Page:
“If a consumer isn’t happy with how their bank has treated them, they should get in touch with the ombudsman service and we’ll see if we can help.”
Doreen Moore had a similar experience. She received a phone call one afternoon from someone saying they were from Sky and offering her a cheaper deal and a new Sky box. She was convinced the call was genuine and confirmed her bank details with the caller to change her direct debit.
Twenty minutes later she had a call from ‘the bank’, telling her that someone had tried to take funds from her account and she needed to transfer her money to keep it safe.
Mrs Moore said:
“I didn’t realise it at the time but it wasn’t the bank at all. I’ve got an app on my phone so I can look at my accounts but can’t make any deposits or withdrawals. I checked it and money had disappeared from my account.”
Mrs Moore said the person on the phone told her everything was all right and her money was now safe. By now Mrs Moore was worried – she hadn’t authorised any transfer of funds. She contacted her bank’s fraud department and they said they would conduct an investigation. In total the scammer had stolen £22,500.
Staff from our adult care team referred Mrs Moore to our Trading Standards team who liaised with the bank and the police and worked with them to help get her money back. Following a 2 month investigation the bank refunded her money.
Mrs Moore added:
“I’m so grateful to Trading Standards, they’ve been wonderful and they were always there for me.”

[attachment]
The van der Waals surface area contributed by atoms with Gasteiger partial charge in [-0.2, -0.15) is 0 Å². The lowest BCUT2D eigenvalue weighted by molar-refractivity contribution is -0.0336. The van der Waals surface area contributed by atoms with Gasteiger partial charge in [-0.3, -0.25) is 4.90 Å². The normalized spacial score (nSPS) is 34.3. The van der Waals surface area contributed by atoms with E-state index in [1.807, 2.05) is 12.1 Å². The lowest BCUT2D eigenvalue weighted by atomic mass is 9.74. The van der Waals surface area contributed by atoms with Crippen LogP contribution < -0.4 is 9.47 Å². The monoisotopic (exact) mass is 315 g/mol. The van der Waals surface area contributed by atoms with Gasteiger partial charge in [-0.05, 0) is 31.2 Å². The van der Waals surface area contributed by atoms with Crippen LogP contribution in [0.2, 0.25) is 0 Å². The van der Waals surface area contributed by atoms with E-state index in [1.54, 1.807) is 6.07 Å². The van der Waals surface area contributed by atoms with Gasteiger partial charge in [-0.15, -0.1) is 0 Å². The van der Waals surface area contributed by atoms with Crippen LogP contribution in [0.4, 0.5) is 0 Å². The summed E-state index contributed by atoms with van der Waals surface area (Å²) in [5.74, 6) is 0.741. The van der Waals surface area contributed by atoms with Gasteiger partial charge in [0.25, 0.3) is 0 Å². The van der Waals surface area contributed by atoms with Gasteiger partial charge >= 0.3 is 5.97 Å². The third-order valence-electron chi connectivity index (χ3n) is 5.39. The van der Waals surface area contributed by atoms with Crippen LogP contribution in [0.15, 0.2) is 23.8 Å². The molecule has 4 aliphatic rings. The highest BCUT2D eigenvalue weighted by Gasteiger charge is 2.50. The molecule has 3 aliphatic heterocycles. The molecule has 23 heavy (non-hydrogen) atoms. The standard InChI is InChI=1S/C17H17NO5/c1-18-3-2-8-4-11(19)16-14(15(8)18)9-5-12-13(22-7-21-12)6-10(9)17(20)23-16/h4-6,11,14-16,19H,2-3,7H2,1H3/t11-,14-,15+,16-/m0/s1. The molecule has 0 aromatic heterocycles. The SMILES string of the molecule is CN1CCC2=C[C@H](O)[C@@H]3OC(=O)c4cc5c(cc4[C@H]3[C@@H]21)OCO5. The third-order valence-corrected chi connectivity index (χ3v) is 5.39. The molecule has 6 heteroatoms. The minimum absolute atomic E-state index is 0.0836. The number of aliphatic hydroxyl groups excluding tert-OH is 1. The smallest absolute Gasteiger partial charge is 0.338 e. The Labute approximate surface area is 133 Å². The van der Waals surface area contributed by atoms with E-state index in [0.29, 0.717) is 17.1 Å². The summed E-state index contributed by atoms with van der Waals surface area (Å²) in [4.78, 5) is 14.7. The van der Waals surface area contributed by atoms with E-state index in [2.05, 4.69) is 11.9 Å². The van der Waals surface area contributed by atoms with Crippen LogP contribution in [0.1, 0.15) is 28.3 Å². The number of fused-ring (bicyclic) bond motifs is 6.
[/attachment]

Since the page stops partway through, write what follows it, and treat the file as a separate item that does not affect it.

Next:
Our Cabinet Member for Health and Communities Councillor Carol Hart said:
“We’re delighted that we’ve been able to help bring about a successful result for Mr Lowry and Mrs Moore following what must have been a very distressing time for both of them.
“Scammers have no feelings and unfortunately they are very good at getting people to believe what they are being told, and it is often vulnerable or older people who they target.
“Our Trading Standards officers were determined to fight for Mr Lowry and, thanks to the Financial Ombudsman Service, have been able to get him his money back which is great news. They were also extremely pleased to support Mrs Moore and are delighted she has been fully reimbursed too.
“If people are worried about an older relative or friend or anyone who may be vulnerable to scams they should look at getting a call blocker fitted which can screen or stop any unsolicited calls. If these callers do get through we always advise people to just put the phone down and never, ever sign up to anything or give personal details, especially financial details, away.”
People who may have fallen victim to a scam, or need advice, can contact Citizens Advice Consumer Services tel: 03454 040506.
In addition residents who have been a victim of any kind of fraud can contact Action Fraud tel: 0300 123 2040.
Trading Standards also encourage people to register their home phone to opt out of unsolicited and marketing calls with the free Telephone Preference Service.